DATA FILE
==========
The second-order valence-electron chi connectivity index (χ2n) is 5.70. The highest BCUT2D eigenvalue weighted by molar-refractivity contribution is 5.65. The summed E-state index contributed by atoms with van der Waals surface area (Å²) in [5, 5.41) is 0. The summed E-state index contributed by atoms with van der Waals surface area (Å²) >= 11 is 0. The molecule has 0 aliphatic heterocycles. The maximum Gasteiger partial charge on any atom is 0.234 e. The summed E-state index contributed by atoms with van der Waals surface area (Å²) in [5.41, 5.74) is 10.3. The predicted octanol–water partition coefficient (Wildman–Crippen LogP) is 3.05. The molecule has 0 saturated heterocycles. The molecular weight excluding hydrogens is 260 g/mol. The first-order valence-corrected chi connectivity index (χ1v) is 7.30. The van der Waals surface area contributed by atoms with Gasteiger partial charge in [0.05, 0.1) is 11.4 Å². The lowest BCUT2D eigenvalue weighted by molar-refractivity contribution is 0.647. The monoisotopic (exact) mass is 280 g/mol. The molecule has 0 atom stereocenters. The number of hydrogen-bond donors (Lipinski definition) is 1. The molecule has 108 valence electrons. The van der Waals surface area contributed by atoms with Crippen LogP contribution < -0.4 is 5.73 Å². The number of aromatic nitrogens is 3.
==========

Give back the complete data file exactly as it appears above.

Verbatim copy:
The second-order valence-electron chi connectivity index (χ2n) is 5.70. The highest BCUT2D eigenvalue weighted by molar-refractivity contribution is 5.65. The summed E-state index contributed by atoms with van der Waals surface area (Å²) in [5, 5.41) is 0. The summed E-state index contributed by atoms with van der Waals surface area (Å²) >= 11 is 0. The molecule has 0 aliphatic heterocycles. The maximum Gasteiger partial charge on any atom is 0.234 e. The summed E-state index contributed by atoms with van der Waals surface area (Å²) in [5.41, 5.74) is 10.3. The predicted octanol–water partition coefficient (Wildman–Crippen LogP) is 3.05. The molecule has 0 saturated heterocycles. The molecular weight excluding hydrogens is 260 g/mol. The first-order valence-corrected chi connectivity index (χ1v) is 7.30. The van der Waals surface area contributed by atoms with Gasteiger partial charge in [0.05, 0.1) is 11.4 Å². The lowest BCUT2D eigenvalue weighted by molar-refractivity contribution is 0.647. The monoisotopic (exact) mass is 280 g/mol. The molecule has 0 atom stereocenters. The number of hydrogen-bond donors (Lipinski definition) is 1. The molecule has 108 valence electrons. The van der Waals surface area contributed by atoms with Crippen LogP contribution < -0.4 is 5.73 Å². The number of aromatic nitrogens is 3.